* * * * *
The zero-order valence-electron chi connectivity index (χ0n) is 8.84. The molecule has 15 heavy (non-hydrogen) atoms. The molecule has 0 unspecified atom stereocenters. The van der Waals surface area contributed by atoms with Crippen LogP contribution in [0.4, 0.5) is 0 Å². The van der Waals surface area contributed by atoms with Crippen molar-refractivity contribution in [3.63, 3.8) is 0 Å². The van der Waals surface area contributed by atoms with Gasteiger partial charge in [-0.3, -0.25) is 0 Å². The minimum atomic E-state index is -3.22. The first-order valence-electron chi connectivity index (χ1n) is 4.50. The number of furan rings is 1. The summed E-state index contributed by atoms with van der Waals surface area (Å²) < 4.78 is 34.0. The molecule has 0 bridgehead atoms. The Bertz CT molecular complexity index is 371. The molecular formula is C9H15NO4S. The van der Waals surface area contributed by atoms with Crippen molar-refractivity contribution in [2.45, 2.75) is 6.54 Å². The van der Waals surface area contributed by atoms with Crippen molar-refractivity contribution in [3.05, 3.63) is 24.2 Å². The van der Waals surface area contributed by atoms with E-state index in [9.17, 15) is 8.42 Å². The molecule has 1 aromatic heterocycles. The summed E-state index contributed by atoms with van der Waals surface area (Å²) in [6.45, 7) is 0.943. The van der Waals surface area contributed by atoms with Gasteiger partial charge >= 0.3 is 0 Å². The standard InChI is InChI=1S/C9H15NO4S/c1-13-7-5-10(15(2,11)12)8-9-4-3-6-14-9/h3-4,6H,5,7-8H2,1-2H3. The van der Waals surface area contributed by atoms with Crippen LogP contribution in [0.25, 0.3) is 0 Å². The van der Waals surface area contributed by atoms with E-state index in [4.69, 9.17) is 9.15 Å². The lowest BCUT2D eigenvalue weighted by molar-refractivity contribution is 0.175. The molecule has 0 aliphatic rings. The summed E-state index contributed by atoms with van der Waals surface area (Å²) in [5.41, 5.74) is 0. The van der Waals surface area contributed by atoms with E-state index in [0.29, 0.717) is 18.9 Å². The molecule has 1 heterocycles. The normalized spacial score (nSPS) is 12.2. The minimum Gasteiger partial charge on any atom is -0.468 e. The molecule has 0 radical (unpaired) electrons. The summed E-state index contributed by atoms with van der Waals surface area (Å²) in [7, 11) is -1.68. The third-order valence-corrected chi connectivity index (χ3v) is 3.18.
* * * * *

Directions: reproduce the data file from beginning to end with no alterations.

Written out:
The zero-order valence-electron chi connectivity index (χ0n) is 8.84. The molecule has 15 heavy (non-hydrogen) atoms. The molecule has 0 unspecified atom stereocenters. The van der Waals surface area contributed by atoms with Crippen LogP contribution in [0.4, 0.5) is 0 Å². The van der Waals surface area contributed by atoms with Crippen molar-refractivity contribution in [3.63, 3.8) is 0 Å². The van der Waals surface area contributed by atoms with Gasteiger partial charge in [-0.3, -0.25) is 0 Å². The minimum atomic E-state index is -3.22. The first-order valence-electron chi connectivity index (χ1n) is 4.50. The number of furan rings is 1. The summed E-state index contributed by atoms with van der Waals surface area (Å²) < 4.78 is 34.0. The molecule has 0 bridgehead atoms. The Bertz CT molecular complexity index is 371. The molecular formula is C9H15NO4S. The van der Waals surface area contributed by atoms with Crippen molar-refractivity contribution in [2.45, 2.75) is 6.54 Å². The van der Waals surface area contributed by atoms with Crippen molar-refractivity contribution in [3.05, 3.63) is 24.2 Å². The van der Waals surface area contributed by atoms with E-state index in [9.17, 15) is 8.42 Å². The molecule has 1 aromatic heterocycles. The summed E-state index contributed by atoms with van der Waals surface area (Å²) in [6.45, 7) is 0.943. The van der Waals surface area contributed by atoms with Gasteiger partial charge >= 0.3 is 0 Å². The standard InChI is InChI=1S/C9H15NO4S/c1-13-7-5-10(15(2,11)12)8-9-4-3-6-14-9/h3-4,6H,5,7-8H2,1-2H3. The van der Waals surface area contributed by atoms with Crippen LogP contribution in [0.25, 0.3) is 0 Å². The van der Waals surface area contributed by atoms with E-state index in [4.69, 9.17) is 9.15 Å². The lowest BCUT2D eigenvalue weighted by molar-refractivity contribution is 0.175. The molecule has 0 aliphatic rings. The summed E-state index contributed by atoms with van der Waals surface area (Å²) in [5.41, 5.74) is 0. The van der Waals surface area contributed by atoms with E-state index in [0.29, 0.717) is 18.9 Å². The molecule has 1 heterocycles. The normalized spacial score (nSPS) is 12.2. The minimum Gasteiger partial charge on any atom is -0.468 e. The molecule has 0 radical (unpaired) electrons. The summed E-state index contributed by atoms with van der Waals surface area (Å²) in [7, 11) is -1.68. The third-order valence-corrected chi connectivity index (χ3v) is 3.18.